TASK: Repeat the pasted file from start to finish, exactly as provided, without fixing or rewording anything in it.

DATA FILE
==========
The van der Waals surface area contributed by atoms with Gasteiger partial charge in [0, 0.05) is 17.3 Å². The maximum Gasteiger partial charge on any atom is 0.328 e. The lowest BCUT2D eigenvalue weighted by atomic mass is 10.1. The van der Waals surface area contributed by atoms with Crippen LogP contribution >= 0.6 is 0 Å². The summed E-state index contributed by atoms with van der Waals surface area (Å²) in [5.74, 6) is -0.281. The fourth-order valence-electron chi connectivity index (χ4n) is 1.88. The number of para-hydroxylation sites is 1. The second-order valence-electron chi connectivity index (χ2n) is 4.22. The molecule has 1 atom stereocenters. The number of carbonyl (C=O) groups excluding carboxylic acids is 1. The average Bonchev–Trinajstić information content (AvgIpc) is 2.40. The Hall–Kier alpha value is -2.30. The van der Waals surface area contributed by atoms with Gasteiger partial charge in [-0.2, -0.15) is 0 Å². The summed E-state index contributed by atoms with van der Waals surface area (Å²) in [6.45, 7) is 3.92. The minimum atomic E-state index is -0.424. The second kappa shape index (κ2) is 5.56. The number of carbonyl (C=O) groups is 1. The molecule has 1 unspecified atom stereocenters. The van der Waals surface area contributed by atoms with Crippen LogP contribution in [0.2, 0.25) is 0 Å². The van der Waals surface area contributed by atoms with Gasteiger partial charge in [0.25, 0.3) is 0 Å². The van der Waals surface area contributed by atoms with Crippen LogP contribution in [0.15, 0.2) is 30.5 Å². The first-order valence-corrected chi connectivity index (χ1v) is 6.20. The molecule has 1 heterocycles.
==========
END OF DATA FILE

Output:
The van der Waals surface area contributed by atoms with Gasteiger partial charge in [0, 0.05) is 17.3 Å². The maximum Gasteiger partial charge on any atom is 0.328 e. The lowest BCUT2D eigenvalue weighted by atomic mass is 10.1. The van der Waals surface area contributed by atoms with Crippen LogP contribution >= 0.6 is 0 Å². The summed E-state index contributed by atoms with van der Waals surface area (Å²) in [5.74, 6) is -0.281. The fourth-order valence-electron chi connectivity index (χ4n) is 1.88. The number of para-hydroxylation sites is 1. The second-order valence-electron chi connectivity index (χ2n) is 4.22. The molecule has 1 atom stereocenters. The number of carbonyl (C=O) groups excluding carboxylic acids is 1. The average Bonchev–Trinajstić information content (AvgIpc) is 2.40. The Hall–Kier alpha value is -2.30. The van der Waals surface area contributed by atoms with Gasteiger partial charge in [-0.2, -0.15) is 0 Å². The summed E-state index contributed by atoms with van der Waals surface area (Å²) in [6.45, 7) is 3.92. The minimum atomic E-state index is -0.424. The second kappa shape index (κ2) is 5.56. The number of carbonyl (C=O) groups is 1. The molecule has 1 unspecified atom stereocenters. The van der Waals surface area contributed by atoms with Crippen LogP contribution in [0.2, 0.25) is 0 Å². The van der Waals surface area contributed by atoms with Gasteiger partial charge in [0.25, 0.3) is 0 Å². The van der Waals surface area contributed by atoms with Crippen LogP contribution in [0.15, 0.2) is 30.5 Å². The first-order valence-corrected chi connectivity index (χ1v) is 6.20. The molecule has 1 heterocycles.